UNCW’s Lee and WCU’s Wall-Bassett named Engaged Faculty Scholars for 2017-18

July 10, 2017

NC Campus Compact is happy to announce the selection of our 2017-2018 Engaged Faculty Scholars: Dr. Jacquelyn Lee, an assistant professor of social work at UNC Wilmington, and Dr. Elizabeth Wall-Bassett, an associate professor of nutrition and dietetics at Western Carolina University. Lee and Wall-Bassett are the third cohort of NC faculty members to fill the Engaged Scholars role.

As Engaged Faculty Scholars, Lee and Wall-Bassett will receive support from the Compact and from their respective institutions as they undertake a research or administrative project designed to deepen the scholarship of campus-community engagement at their school. They will also serve as consultants to another campus in the network that is seeking to expand academic service-learning.

Dr. Beth Wall-Bassett (Photo: WCU)

For her project at Western Carolina, Dr. Wall-Bassett will lead the planning and implementation of a “faculty community engagement development institute.” The institute will involve 10 faculty participants in a year-long program related to the practice of service-learning and community engagement (SLCE). Through the institute and a review/ revision of the SLCE course designation process, Wall-Bassett aims to increase the number of designated SLCE courses at WCU. She will also evaluate the institute to inform future training, and she will research faculty perceptions of SLCE in order to aid in the development of peer review tools for improved SL course design. In addition to involving WCU faculty, Wall-Bassett will open the program to interested UNC Asheville faculty.

In recommending Wall-Bassett for the program, Dean of the College of Health and Human Sciences Douglas Keskula points to her “successful track record across her career in the area of service-learning.”

In her application, Wall-Bassett described how she has learned by making service-learning a feature of her teaching:

Since 2008, I have actively incorporated SLCE concepts in my interdisciplinary and Nutrition courses, [and] helped other faculty and students understand SLCE key concepts through successful application and scholarship with local and overseas partners… . I have learned the value of group dynamics, the importance of developing capacities to work together, the power of mutually beneficial partnerships, and the need to create innovative research and educational projects.

Dr. Jacquelyn Lee. (Photo: UNCW)

At UNC Wilmington, Dr. Lee will also focus her efforts on faculty learning through the development of a “civic engagement collaborative” — a community of faculty committed to positively influencing society through civic engagement, with a focus on pedagogy and scholarship. Dr. Lee expects the group will meet regularly for professional development, support and consultation, and collaboration on shared projects, including planning for a conference on applied learning that UNCW will host and undertaking an interdisciplinary, applied learning project focused on social justice next spring.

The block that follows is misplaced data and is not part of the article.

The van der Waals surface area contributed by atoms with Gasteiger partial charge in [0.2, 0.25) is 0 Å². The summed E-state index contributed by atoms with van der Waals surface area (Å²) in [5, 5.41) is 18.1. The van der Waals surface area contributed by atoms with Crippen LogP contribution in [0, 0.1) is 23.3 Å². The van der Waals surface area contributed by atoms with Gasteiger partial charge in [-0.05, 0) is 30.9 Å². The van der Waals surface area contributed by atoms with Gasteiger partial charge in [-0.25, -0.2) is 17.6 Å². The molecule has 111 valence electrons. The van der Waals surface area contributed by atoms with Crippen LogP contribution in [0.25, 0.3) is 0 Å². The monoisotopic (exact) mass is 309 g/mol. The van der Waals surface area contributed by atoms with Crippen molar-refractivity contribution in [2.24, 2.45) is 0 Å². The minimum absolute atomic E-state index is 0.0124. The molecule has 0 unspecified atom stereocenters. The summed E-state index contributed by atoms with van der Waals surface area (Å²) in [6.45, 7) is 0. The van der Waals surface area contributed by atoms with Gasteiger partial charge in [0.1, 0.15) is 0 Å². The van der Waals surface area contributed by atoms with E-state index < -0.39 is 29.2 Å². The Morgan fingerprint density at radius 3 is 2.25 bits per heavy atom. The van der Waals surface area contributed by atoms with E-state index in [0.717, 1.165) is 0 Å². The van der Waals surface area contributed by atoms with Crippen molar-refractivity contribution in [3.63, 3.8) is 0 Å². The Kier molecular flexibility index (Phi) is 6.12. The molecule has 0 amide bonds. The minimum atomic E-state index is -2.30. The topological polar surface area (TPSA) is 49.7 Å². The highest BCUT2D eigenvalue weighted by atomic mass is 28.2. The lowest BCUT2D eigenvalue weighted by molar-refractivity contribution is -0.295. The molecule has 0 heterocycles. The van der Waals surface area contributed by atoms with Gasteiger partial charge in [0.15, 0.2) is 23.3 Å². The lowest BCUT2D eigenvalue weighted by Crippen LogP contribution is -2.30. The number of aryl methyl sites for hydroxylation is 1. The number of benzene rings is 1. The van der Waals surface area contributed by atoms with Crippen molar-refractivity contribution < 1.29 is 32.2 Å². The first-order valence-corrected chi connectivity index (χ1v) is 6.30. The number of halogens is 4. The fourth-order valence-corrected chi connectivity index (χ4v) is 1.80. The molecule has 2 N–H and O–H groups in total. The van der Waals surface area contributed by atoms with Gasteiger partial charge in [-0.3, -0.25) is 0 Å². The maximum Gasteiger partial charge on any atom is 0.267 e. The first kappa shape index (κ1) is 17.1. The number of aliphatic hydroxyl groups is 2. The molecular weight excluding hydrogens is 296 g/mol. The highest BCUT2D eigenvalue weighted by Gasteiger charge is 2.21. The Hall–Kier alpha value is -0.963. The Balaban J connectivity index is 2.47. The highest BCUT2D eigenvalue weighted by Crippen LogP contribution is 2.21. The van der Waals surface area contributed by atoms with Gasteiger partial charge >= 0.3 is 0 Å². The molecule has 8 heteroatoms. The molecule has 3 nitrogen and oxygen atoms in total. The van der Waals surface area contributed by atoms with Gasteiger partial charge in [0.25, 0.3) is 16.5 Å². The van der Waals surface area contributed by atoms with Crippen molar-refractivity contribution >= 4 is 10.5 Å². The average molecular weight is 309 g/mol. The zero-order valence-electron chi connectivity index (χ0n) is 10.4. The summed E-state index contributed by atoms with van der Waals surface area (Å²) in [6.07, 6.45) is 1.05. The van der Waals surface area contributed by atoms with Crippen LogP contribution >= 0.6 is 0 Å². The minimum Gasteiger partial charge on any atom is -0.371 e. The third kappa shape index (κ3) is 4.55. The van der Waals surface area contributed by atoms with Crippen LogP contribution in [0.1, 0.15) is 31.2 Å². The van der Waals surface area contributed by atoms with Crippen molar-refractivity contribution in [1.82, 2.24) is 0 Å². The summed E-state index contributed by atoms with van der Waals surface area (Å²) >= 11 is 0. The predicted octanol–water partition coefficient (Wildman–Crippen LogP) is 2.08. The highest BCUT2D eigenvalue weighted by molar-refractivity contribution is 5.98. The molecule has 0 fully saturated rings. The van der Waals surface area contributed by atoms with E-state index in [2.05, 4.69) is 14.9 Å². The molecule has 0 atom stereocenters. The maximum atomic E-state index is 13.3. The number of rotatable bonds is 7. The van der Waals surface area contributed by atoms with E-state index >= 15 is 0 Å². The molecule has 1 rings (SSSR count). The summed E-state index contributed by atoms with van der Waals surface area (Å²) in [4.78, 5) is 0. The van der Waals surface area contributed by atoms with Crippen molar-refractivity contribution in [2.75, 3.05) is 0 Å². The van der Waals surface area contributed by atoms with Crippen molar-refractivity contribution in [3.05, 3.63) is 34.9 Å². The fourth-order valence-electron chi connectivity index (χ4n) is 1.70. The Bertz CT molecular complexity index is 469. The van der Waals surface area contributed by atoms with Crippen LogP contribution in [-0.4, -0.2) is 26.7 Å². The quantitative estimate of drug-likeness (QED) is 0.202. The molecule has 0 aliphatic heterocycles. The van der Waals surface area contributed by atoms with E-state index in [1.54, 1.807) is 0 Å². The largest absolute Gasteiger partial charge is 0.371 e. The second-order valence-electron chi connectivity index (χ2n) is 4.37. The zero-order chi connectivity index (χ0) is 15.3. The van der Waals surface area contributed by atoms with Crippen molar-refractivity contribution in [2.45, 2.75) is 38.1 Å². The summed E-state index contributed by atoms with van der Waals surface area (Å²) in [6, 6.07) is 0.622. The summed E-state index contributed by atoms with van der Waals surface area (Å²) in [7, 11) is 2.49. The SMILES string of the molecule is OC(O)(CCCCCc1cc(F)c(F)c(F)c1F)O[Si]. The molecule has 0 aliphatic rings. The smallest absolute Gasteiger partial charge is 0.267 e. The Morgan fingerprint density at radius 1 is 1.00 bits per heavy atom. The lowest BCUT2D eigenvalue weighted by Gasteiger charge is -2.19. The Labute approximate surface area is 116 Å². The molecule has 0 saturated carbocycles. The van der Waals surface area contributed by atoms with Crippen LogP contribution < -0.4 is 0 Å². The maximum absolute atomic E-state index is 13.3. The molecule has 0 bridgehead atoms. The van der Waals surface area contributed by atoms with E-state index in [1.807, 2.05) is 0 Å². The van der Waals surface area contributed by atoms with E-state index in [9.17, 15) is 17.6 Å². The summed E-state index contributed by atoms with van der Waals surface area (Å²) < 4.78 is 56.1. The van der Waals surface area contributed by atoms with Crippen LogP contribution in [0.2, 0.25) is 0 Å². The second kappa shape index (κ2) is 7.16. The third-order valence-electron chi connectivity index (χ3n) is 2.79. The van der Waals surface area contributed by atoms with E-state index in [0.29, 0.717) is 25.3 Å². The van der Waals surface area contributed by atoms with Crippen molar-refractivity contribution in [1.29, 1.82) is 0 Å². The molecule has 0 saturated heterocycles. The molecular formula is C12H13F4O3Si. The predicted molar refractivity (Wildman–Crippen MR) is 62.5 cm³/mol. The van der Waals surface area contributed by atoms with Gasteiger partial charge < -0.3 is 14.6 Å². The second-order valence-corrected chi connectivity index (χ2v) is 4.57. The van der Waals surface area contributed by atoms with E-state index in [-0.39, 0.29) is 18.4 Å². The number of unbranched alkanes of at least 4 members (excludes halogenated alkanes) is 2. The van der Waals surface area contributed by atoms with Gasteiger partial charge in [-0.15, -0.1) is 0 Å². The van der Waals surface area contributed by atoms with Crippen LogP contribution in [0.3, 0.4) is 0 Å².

Dr. Stacey Kolomer, director of UNCW’s School of Social Work, recommended Lee for the Engaged Faculty Scholars program, noting that “her service has been very strong in the college, across UNCW, and in the larger community” and that she “always reflects on how projects can benefit community partners and students.”

In her application, Dr. Lee drew parallels between the practice of social work and the pedagogy of service-learning:

Just as social workers co-create spaces that facilitate the empowerment of individuals and communities through acknowledging strengths, increasing access to resources, removing barriers, advocacy, and respecting the dignity and worth of all people, educators and their allies can do the same to encourage the empowerment of students. In my view, the integration of civic and community engagement is curricular manifestation of empowerment-in-action, as these pedagogical practices champion the capacity of students and build the skills necessary for them to make meaningful contributions to the world.

Each Engaged Faculty Scholar will receive a stipend of $1500, travel reimbursement for consultation visits to the partner institution, and a professional development budget to their participation in a conference or professional meeting. Both UNCW and WCU agreed to provide a match of cash, course release, or other resources and recognition. The scholars also agree to present their projects at the network’s annual PACE Conference and other venues.

The Engaged Faculty Scholars program began in 2015-2016 with Dr. Annie Jonas of Warren Wilson College and Dr. Ashley Oliphant of Pfeiffer University. In 2016-2017, Dr. Maggie Commins of Queens University of Charlotte and Dr. Cara Kozma of High Point University were selected.

The Scholars application opens in March and closes mid-May. Learn more about the program and past recipients.